Ellen Ratner is the White House correspondent and bureau chief for the Talk Radio News service. She is also Washington bureau chief and political editor for Talkers Magazine. In addition, Ratner is a news analyst at the Fox News Channel.More ↓Less ↑
Last Tuesday, the president gave a State of the Union speech. It was too long, but it was friendly and conciliatory. It bridged political gaps and was meant to put all Americans on the same footing. It also set the stage for the budget that his administration will put out in the middle of February. There will be cuts in discretionary spending, but not as much as Republicans want. However, it’s more than most of the president’s base would prefer.
Later in the week, he spoke at Families USA Health Action 2011, a forum he had addressed four years earlier when he first announced his health plan and made health care a centerpiece of his campaign.
When I attended Families USA Health Action 2011, I was more than ready for his speech. I had arrived that morning at the conference’s radio row at 6:15 a.m. and was greeted by an e-mail saying that a health-insurance company had just turned me down. This has become my pastime lately. I apply wherever and whenever I can for health insurance, hoping that I will get a plan that is less expensive than the $1,760 that is my monthly premium. I have long given up on trying to get group insurance for my small company, my age and my pre-existing conditions (blind in one eye from a detached retina, hypo-thyroid and being 59 years old) have made that impossible. It is much easier to pay the premiums and the deductibles for my younger staff than trying to get group coverage that includes me.
The president spoke about the many older Americans who have been priced out of the insurance market. He spoke to Americans who can’t purchase insurance because of pre-existing conditions. Since he signed the Affordable Health Care Act last year, insurance companies can’t drop people already insured by their providers, but like me, they can have their premiums raised to the point that the insurance is unaffordable.
The Republicans want to get rid of the bill; they want to cut off funds to implement it. They should love the bill, as it helps small-business owners. In 2014 there will be state exchanges. Transparency will increase, and so will competition. Now, the District of Columbia Chamber of Commerce, where I am a member, can’t offer insurance to its members, who run small businesses like I do. Starting in 2014, three years from now, groups will be able to form so that small companies will be able to purchase insurance. There is currently a health-care tax credit available to business under this plan, but the hitch is the premiums are still high and there is little competition.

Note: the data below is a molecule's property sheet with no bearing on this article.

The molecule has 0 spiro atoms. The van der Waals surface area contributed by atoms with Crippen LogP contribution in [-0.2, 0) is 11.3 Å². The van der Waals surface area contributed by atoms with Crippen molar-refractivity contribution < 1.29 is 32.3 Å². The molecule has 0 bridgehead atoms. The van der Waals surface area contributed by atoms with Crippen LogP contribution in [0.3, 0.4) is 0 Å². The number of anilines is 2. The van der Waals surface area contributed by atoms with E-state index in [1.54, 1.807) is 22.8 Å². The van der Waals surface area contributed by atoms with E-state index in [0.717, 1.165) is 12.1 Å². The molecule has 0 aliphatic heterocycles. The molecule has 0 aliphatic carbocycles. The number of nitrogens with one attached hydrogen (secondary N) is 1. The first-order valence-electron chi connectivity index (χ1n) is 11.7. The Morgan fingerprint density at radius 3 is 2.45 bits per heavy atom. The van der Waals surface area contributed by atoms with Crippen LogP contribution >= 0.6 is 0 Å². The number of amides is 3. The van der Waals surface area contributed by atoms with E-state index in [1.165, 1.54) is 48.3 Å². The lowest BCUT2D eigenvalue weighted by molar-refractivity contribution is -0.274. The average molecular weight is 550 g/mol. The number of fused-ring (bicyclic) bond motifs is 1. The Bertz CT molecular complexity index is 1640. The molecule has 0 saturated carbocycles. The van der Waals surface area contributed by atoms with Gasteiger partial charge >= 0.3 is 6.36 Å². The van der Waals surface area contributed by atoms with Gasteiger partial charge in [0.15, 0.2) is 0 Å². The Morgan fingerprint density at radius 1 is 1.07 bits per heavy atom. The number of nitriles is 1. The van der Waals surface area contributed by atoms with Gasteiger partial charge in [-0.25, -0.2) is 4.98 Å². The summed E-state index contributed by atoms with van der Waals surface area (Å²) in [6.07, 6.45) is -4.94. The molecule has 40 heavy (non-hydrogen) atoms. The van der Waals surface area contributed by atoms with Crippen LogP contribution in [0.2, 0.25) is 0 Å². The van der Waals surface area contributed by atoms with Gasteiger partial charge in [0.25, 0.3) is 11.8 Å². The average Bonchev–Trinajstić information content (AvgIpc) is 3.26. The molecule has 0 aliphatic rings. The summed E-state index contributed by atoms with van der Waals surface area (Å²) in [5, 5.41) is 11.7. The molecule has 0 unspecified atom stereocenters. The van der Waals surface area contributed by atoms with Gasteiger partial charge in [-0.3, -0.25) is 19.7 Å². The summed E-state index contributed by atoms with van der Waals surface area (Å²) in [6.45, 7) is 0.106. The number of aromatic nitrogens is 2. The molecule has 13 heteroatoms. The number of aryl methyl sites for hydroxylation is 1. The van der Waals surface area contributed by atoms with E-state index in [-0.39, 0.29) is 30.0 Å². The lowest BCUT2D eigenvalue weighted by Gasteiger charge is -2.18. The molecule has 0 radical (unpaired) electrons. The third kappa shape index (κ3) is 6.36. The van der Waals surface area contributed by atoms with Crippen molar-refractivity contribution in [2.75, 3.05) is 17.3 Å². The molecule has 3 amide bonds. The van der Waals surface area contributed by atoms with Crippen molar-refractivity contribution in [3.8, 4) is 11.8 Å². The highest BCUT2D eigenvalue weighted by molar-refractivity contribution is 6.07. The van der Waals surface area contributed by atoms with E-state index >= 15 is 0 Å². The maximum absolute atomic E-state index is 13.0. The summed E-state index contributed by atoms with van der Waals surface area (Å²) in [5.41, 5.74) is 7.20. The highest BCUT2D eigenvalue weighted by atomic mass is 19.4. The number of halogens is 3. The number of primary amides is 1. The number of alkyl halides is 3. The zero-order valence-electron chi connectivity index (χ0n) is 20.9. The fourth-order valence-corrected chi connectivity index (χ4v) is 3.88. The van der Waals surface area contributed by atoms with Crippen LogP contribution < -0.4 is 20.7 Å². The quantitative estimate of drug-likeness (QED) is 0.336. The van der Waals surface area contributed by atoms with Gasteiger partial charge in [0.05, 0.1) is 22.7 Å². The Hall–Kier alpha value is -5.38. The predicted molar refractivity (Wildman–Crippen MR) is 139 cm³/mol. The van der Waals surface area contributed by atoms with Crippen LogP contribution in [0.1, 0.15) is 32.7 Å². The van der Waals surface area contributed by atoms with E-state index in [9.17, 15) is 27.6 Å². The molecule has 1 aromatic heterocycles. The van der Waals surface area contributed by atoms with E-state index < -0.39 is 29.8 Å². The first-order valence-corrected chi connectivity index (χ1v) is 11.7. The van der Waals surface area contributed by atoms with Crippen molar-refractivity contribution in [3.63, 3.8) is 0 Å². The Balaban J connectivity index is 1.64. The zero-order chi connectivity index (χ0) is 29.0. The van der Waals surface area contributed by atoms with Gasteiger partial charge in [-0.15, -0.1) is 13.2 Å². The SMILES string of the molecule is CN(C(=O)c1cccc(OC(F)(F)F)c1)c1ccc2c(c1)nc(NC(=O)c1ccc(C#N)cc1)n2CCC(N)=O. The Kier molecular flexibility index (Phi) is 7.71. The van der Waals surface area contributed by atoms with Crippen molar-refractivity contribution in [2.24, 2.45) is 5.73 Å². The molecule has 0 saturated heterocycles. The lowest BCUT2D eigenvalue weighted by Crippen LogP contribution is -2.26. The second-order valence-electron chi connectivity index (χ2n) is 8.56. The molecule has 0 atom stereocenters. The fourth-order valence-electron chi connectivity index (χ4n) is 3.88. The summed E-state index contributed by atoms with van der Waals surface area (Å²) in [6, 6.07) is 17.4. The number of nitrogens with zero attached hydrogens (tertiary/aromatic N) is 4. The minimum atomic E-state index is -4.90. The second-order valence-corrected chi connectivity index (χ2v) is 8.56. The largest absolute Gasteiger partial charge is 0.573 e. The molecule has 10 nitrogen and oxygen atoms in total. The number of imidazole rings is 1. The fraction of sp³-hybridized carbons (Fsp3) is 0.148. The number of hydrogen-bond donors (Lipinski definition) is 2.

In the new law, there are some provisions to make mammography and immunizations available to people who purchase new plans. Starting in 2014, there will be a ton of provisions to provide preventive care for older Americans. Why would anyone, why would Republicans, fight that? Do they have a better plan?
In his speech on Friday, the president quoted the Business Roundtable, saying that by 2019, the nation’s largest employers could save between $2,000 and $3,000 per year for every family they cover. I would think that the GOP would be celebrating that kind of cost savings for corporate America.
President Obama also talked about what would happen if the House Republicans got their way and health care was repealed. The nonpartisan Congressional Budget Office estimates that if the law were repealed there would be $250 billion added to the deficit in this decade and another trillion to the deficit after that. Those are huge numbers. What solutions do the Republicans have for health care related deficit reduction?
Lastly, since so much of the “Affordable Health Care Act” is aimed at helping out small businesses and older Americans, why aren’t the Republicans jumping on the bandwagon? Is it that they want to win elections by denigrating the health-care plan, or do they really have a better idea? If they have a better idea, and the health-care bill they are putting forth reduces the deficit, takes care of exorbitant premiums and helps small businesses, then let’s see them raising the money, taking out ads and promoting their plan. They aren’t doing that, because they don’t have a plan that meets those criteria. When and if they do, we should be all ears.